Sunday, July 14, 2024

A screen installed at Alewife Station in Cambridge as part of the MBTA’s new fare collection system. (Photo: Marc Levy)

The MBTA is preparing to launch its long-delayed, billion-dollar fare collection system – and with it, a crew of “fare engagement officials” who will check whether subway and bus riders have paid their fares and cite those who have not.

In the process, the T will reportedly train those ticket-checkers to “minimize the effects of any unintended biases during interactions with passengers,” according to bid documents. Still, transit advocates suspect the process – which will be installed and operated on a technical level by a private equity group – will lead to harassment for minority groups.

They wonder too if if making bus travel free, as is already the case on some Boston lines and in some regional Massachusetts transit systems, is a better solution to avoid confrontations in the first place.

The T is looking at a potential $859 million budget gap by 2028, The Boston Globe reported in January, despite Gov. Maura Healey promising to double state funding for the T.

The new fare collection system is supposed to bring in $8 billion in revenue over the next decade – but the program itself is set to cost nearly a billion dollars, and is years overdue.

The T’s new fare collection system is years late on implementation. (Photo: Marc Levy)

The MBTA has been working on the new fare collection system, known as AFC 2.0, for more than seven years. It is intended to allow riders to pay for fares by tapping credit cards and phones as well as Charlie Cards, making it easier to transfer from subways and buses to commuter rail trains and to pay without having to go to a machine and add money to a Charlie Card. Fare readers will go in the back of buses and trolley cars to speed up boarding and make routes run faster, the T says.

A conglomeration of Cubic Corporation and the John Laing Group won the bid for the massive project in 2017. Cubic, which operates fare collection systems for transit agencies around the world, including New York City’s MTA, was supposed to handle installation and operation with financing from John Laing. But the project, which was originally scheduled to go online by 2021, has seen significant delays, in part due to the Covid pandemic but also because of technology issues and privacy concerns.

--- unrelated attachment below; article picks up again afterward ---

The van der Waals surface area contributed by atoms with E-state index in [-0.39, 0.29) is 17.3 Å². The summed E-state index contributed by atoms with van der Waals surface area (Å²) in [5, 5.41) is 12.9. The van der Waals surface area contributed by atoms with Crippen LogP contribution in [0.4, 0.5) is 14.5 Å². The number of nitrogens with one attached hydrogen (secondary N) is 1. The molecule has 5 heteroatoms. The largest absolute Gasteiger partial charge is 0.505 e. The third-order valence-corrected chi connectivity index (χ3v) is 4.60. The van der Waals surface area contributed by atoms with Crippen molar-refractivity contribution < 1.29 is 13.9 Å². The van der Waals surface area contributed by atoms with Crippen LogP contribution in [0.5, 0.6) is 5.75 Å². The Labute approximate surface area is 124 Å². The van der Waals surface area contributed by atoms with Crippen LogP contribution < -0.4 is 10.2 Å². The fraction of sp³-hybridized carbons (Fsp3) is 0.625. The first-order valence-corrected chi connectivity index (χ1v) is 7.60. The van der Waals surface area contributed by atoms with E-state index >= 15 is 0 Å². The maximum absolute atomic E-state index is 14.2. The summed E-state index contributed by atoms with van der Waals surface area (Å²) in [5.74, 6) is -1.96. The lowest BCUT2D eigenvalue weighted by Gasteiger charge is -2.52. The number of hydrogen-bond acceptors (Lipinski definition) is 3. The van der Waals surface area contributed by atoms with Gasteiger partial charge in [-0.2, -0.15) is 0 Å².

The MBTA agreed in 2020 to a nearly 30 percent increase in the project’s cost – to $935 million from $723 million. Officials said the “reset” was necessary to add needed equipment and “recalibrate privacy policy agreements.”

Instead of free fares, a new department

According to the Commonwealth Beacon, the MBTA spent $532 million on bus service and collected $55 million in fare revenues in 2022. Advocates including Stacey Thompson, executive director of the LivableStreets Alliance, say such relatively low revenues brought in by buses are not worth collecting aggressively. Making buses free, they argue, could make it easier to use the T and even boost revenue via transfers – which still aligns with the agency’s goals.

“We could decide not to do this on buses,” Thompson said. “If we make buses free, then we’re creating a point of transfer for the fare-collection process – the vast majority of riders are transferring to the rail line, so they’ll pay anyway. That is a potentially creative solution.”

Three Boston bus lines have already been operating fare-free under a pilot program that Mayor Michelle Wu is looking to extend, according to the Commonwealth Beacon, and the MBTA has community talk sessions underway to look at creating a reduced fare for low-income T riders called for by the governor.

Meanwhile, according to bid documents, the new fare collection system has demanded the creation of a Fare Engagement Department “to support the riding public in making the behavioral changes required to ensure the long-term sustainability of fare revenue and to support a positive customer experience related to fare payment.”

In practice, that appears to include payment inspectors. While riders will be able to board buses via any door, “at any point during their trip, the customer may be required to present their proof of payment to a fare engagement official who will check that the customer has paid the appropriate fare,” bid documents say. “Customers without proof of valid payment are issued a warning or civil citation.”

“If the goal is to get more people on transit, and that is in conflict with collecting fares and making fares high, that means we need to be asking different questions,” Thompson said.

The Merrimack Valley experiment

Noah Berger is administrator of the Merrimack Valley Regional Transit Authority, which has been testing free rides. (Photo: Merrimack Valley Regional Transit Authority)

The Merrimack Valley Regional Transit Authority, a transit agency north of Boston, is asking those questions too since making its buses fare-free in March 2022. One thing is already clear, according to administrator Noah Berger: Ridership has skyrocketed.